Jim Pyne was born to the NFL the way some thin Waspy guys are born to regattas. It's a bloodline thing. The trio of helmets that represent the Pyne family's football legacy—the cracked leather antique worn by Jim's grandfather George Pyne Jr. for the Providence Steam Roller; the Boston Patriot relic belonging to his father, George Pyne III; and the version that Jim wears now for Virginia Tech—are all scarred and soiled as if they have been used to break rocks or haul dirt. Jim was bred to be a lineman, playing from a low crouch at center, that dark manhole of a position, where the games are long and everything sounds like one big whang.
The Pyne tradition reads like a dynastic saga, except that everybody ends up in pro football (or construction) instead of politics. Pyne is universally regarded as the best college center in the country and will certainly be a high, if not first-round pick in the NFL draft next April, which would make him the first third-generation player in league history. But Pyne's is not the most glamorous or enriching legacy a young man could have. The truth is, people don't pay much attention, or much of anything else, to centers. Pyne could have 10 illustrious forefathers and the only person watching him on every play would still be his mother—and, of course, his father, from whom Pyne received this family motto: "Just achieve, and don't be a real pain in the ass."
How do you tell a great center? It's kind of like picking out a great hammer: At first glance, don't they all look alike? Pyne's head seems to have been shaped by a helmet. He is bald on top and has the requisite cleft in his chin to suggest toughness and durability. A cursory examination of his physique reveals that he is 6'2" and 285 pounds, with a certain impenetrable quality. He holds Virginia Tech records in weightlifting, including a mark of 401 pounds in the hang clean. All are hallmarks of a born center.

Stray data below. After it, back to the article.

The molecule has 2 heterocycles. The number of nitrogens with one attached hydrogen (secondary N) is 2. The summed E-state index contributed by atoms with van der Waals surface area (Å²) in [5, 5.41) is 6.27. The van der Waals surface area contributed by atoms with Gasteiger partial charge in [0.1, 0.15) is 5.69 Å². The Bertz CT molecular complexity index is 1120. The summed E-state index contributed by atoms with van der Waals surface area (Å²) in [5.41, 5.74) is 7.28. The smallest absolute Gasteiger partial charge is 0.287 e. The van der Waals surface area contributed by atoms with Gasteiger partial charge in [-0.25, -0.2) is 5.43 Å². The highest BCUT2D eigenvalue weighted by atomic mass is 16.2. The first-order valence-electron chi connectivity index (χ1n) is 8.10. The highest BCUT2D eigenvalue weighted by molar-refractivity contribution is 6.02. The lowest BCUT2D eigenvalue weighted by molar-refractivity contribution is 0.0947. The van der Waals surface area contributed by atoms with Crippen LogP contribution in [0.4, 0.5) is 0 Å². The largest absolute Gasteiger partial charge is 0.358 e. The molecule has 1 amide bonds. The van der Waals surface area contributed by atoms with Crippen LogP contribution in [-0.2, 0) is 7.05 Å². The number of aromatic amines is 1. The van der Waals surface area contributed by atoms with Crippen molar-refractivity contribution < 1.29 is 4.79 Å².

"It's not a romantic position," he says. "We're different people, a different breed. You're always banging your head into something. Everything falls around you. I like the word relentless."
Certainly Pyne doesn't reveal his talent in an artful swivel of his hips. The real indicator of his NFL potential is the fact that when the whistle blows, he is usually still driving into some guy 10 yards down-field, his legs bent, back straight, eyes glazed. Or that in short-yardage situations Pyne will order the coaching staff to "run it over me." When the Hokies are facing third-and-one or fourth-and-inches, the call is likely to be quarterback wedge, a keeper by Maurice DeShazo right through center. "I wish I had a whole line of Pynes," DeShazo says.
Pyne, a four-year starter, has participated in more than 2,300 snaps. ("He even looks old," DeShazo says.) That fact is accompanied by this amazing statistic: In his college career Pyne has allowed only one sack by the man he is blocking.
In a blocking stance he looks like a pommel horse. He has a short trunk and long arms, which end in wrists so large he has to wear a custom-made band on his watch. But Pyne's defining feature is his neck, the 22-inch muscle mass that defies all conventional tailoring. This summer he went to a men's shop in Boston to buy a dress shirt. The shop attendant draped a tape measure around that neck, then pulled away, flapping the tape in distress. "We have nothing for you," he said.
Pyne inherited his build and stance from his 288-pound father, a self-made success story with an occasional tendency toward bullying. George Pyne III played defensive tackle for the Boston Patriots in 1965 before he went on to found a construction and machinery company and develop a thriving business building condominiums. That was a considerable advancement for a family with small-town working-class roots. George's family ran a flower shop; the parents of his wife, Rosaleen, were Irish immigrants, a fisherman and a cleaning woman whose names are inscribed on a plaque at Ellis Island.
"He's a tough man," Jim says of his father. "You got to understand, he loves carrying bags of cement. He's nuts."
George still puts on a game face every weekend, even though the games now involve the two sons who play collegiately: Jim and his brother David, a preseason All-America at tackle for Division I-AA Lafayette College in Easton, Pa. David, a 6'4", 295-pound specimen who is 13 months older than Jim, is also a pro prospect. George has been known to make two games on a Saturday, hopping puddle jumpers from Easton to the Virginia Tech campus in Blacksburg. If there is a big guy bellowing in the stands, chances are it's George Pyne III.